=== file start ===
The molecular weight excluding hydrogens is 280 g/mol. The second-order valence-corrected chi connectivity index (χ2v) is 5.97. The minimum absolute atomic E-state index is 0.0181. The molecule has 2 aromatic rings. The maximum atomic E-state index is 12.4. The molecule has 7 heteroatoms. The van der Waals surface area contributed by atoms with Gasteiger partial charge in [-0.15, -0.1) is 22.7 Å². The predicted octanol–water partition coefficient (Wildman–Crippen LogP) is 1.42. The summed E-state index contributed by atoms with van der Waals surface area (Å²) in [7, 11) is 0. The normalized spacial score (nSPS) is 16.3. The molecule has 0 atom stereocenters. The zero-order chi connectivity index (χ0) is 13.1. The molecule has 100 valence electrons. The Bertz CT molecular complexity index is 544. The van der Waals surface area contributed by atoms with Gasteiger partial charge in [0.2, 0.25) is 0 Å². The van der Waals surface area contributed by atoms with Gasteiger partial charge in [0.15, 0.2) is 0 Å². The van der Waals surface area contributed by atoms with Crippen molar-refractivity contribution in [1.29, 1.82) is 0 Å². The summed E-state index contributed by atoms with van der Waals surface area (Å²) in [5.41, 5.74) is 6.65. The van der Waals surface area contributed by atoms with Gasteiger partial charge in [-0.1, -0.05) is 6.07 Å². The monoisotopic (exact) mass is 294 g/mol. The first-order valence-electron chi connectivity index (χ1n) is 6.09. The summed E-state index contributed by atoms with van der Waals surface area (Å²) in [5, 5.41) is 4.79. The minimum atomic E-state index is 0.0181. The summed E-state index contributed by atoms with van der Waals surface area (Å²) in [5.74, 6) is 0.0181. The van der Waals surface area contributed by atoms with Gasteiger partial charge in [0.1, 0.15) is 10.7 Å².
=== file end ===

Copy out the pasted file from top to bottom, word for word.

The molecular weight excluding hydrogens is 280 g/mol. The second-order valence-corrected chi connectivity index (χ2v) is 5.97. The minimum absolute atomic E-state index is 0.0181. The molecule has 2 aromatic rings. The maximum atomic E-state index is 12.4. The molecule has 7 heteroatoms. The van der Waals surface area contributed by atoms with Gasteiger partial charge in [-0.15, -0.1) is 22.7 Å². The predicted octanol–water partition coefficient (Wildman–Crippen LogP) is 1.42. The summed E-state index contributed by atoms with van der Waals surface area (Å²) in [7, 11) is 0. The normalized spacial score (nSPS) is 16.3. The molecule has 0 atom stereocenters. The zero-order chi connectivity index (χ0) is 13.1. The molecule has 100 valence electrons. The Bertz CT molecular complexity index is 544. The van der Waals surface area contributed by atoms with Gasteiger partial charge in [0.2, 0.25) is 0 Å². The van der Waals surface area contributed by atoms with Gasteiger partial charge in [0.15, 0.2) is 0 Å². The van der Waals surface area contributed by atoms with Crippen molar-refractivity contribution in [1.29, 1.82) is 0 Å². The summed E-state index contributed by atoms with van der Waals surface area (Å²) in [5.41, 5.74) is 6.65. The van der Waals surface area contributed by atoms with Gasteiger partial charge in [-0.1, -0.05) is 6.07 Å². The monoisotopic (exact) mass is 294 g/mol. The first-order valence-electron chi connectivity index (χ1n) is 6.09. The summed E-state index contributed by atoms with van der Waals surface area (Å²) in [5, 5.41) is 4.79. The minimum atomic E-state index is 0.0181. The summed E-state index contributed by atoms with van der Waals surface area (Å²) in [5.74, 6) is 0.0181. The van der Waals surface area contributed by atoms with Gasteiger partial charge in [0.1, 0.15) is 10.7 Å².